This article originally appeared on businesscollective.com.
While it might sound fancy, being a CEO is not easy. As the leader of your company, you’re expected to satisfy the needs and expectations of employees, customers, investors, communities, and more. To boot, you’re often solely responsible for moving the company forward and propelling growth and success. Talk about pressure.
As an entrepreneur myself, I know that it takes a lot of hard work, passion, and dedication to even get a business off the ground. Taking it to the next level is even harder. While there is no cookie-cutter recipe for what makes a great executive leader, in my experience, there are three key qualities every CEO must have to take their company — regardless of industry, size, or age — from good to great.
Leading a company is no different than leading a sports team. Every CEO needs to create the vision for the business; the vision that will excite and guide each employee. It’s this vision that will motivate them to do their best and make them feel part of something bigger.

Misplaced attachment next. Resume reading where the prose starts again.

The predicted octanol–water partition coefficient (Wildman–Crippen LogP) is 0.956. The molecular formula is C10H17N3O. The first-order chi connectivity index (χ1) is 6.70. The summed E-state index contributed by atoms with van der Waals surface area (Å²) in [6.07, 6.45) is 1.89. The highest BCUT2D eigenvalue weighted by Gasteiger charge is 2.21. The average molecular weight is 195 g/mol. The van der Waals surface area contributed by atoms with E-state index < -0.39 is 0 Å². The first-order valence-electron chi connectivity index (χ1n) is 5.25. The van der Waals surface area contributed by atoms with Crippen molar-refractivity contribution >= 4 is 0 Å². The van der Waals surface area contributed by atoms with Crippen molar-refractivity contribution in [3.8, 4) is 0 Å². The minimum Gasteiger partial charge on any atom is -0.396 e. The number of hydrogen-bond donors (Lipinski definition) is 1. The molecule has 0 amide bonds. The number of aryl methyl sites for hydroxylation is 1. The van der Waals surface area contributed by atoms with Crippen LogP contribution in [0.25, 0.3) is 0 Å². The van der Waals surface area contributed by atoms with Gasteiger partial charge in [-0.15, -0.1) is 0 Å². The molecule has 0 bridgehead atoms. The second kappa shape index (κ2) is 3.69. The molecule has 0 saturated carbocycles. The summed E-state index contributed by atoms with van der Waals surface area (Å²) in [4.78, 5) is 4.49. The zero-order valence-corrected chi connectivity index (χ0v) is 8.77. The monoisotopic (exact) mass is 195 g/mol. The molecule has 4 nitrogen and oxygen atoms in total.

While that vision may start off as a distant dream, it’s the cornerstone to innovation and direction. It serves to help every employee know your company goal and mission. CEOs should be able to define and communicate that vision to the entire team, whether it’s three employees or hundreds of employees.
When I first began my own business, I knew I wanted to make marketing accessible to business owners, small and big. After working for years with clients who were tired of working with multiple vendors and using multiple reporting tools and platforms, I had a crazy idea of creating an all-in-one marketing dashboard capable of providing a business owner a full snapshot of their marketing plan. Tired of using many third-party tools ourselves, we too wanted one tool that would help us provide customers full insight into the performance of their marketing campaigns.
That became our vision and mission: a fully transparent marketing all-in-one platform. At that point it sounded like a wish more than anything else, but it was something I felt strongly about and the team was excited about. The next question that came to mind was: “How in the world are we going to achieve this?”
You can’t be a great leader if you always see the glass half-empty. While there is nothing wrong with being realistic, a CEO needs to be an optimist at heart, turning non-believers into believers by the mere fact that they are so optimistic about the success of a new product, a new tool or the direction of the company.
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